Abdalati’s dismissal without due-process investigation is premature and reckless. (Photo: Wikipedia)
Normally when a professional organisation gets a high level complaint from such a number of esteemed members, the first step is confirm and to look into it seriously. Something like: “Thanks - we’ve received your complaint; we’ll look into it and get back to you”.
Apparently the chief of NASA no longer bothers taking the precaution of following up and investigating high-gravity issues from within. He just dismisses them off the bat. Not only is this inappropriate, but it is also reckless managerial behavior.
Abdalati has failed to exercise due diligence in the face of a serious matter.
Here’s NASA’s “us-against-them” response:
NASA sponsors research into many areas of cutting-edge scientific inquiry, including the relationship between carbon dioxide and climate. As an agency, NASA does not draw conclusions and issue ‘claims’ about research findings. We support open scientific inquiry and discussion.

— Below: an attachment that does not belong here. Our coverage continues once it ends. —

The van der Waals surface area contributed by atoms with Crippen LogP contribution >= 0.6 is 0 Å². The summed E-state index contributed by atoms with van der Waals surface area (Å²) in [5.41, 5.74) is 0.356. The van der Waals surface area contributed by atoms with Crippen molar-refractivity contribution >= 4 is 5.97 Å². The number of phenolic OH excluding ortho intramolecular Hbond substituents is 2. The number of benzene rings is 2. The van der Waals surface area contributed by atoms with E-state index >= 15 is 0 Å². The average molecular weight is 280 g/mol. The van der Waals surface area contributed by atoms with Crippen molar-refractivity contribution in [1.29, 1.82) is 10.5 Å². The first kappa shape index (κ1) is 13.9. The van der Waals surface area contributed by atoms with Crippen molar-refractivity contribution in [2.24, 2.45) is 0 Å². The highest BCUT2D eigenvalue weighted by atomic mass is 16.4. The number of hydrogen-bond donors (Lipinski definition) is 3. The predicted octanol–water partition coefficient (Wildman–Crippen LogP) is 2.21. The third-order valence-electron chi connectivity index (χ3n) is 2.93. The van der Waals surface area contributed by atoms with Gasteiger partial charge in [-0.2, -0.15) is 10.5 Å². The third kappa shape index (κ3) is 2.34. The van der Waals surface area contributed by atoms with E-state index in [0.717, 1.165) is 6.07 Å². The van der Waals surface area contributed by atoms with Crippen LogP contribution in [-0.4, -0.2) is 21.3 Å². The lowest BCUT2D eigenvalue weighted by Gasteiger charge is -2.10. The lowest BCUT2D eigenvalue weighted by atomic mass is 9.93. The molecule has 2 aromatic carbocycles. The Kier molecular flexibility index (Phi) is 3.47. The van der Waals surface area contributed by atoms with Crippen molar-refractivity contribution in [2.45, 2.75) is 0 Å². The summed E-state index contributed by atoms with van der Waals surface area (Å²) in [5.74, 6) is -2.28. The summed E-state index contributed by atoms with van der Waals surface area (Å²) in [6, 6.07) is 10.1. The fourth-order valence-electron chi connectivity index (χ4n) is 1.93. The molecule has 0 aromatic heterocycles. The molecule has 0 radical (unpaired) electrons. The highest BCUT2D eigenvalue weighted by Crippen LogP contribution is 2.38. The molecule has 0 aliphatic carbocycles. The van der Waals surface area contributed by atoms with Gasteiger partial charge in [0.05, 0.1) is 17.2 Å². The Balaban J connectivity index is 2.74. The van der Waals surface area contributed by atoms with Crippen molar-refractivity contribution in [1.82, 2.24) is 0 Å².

“Our Earth science programs provide many unique space-based observations and research capabilities to the scientific community to inform investigations into climate change, and many NASA scientists are actively involved in these investigations, bringing their expertise to bear on the interpretation of this information.
We encourage our scientists to subject these results and interpretations to scrutiny by the scientific community through the peer-review process. After these studies have met the appropriate standards of scientific peer-review, we strongly encourage scientists to communicate these results to the public.
If the authors of this letter disagree with specific scientific conclusions made public by NASA scientists, we encourage them to join the debate in the scientific literature or public forums rather than restrict any discourse.”
Sheesh – no wonder the Challenger blew up! Have they not learned anything?
Instead of sweeping serious issues under the carpet, how about contacting those with the grievance and looking into it to see if there is something behind it? Did you even bother to call them?
Did NASA tell Morton Thiokol engineers to take the peer-review route in 1986?! Who are they kidding?
NASA’s knee-jerk dismissal of the letter of complaint is dubious, and reveals an organisation that is no longer functioning correctly. Its off-hand decision to dismiss the letter is amateur, unprofessional and stunningly negligent. Here, unwillingness to investigate is cover-up.
Abdalati’s handling of this matter is a scandal, and is on par with a CEO ignoring a letter from 50 women managers bringing up sexual harassment issues.
Moreover, open scientific discourse begins by looking into claims of serious deficiencies, and not ignoring or suppressing them.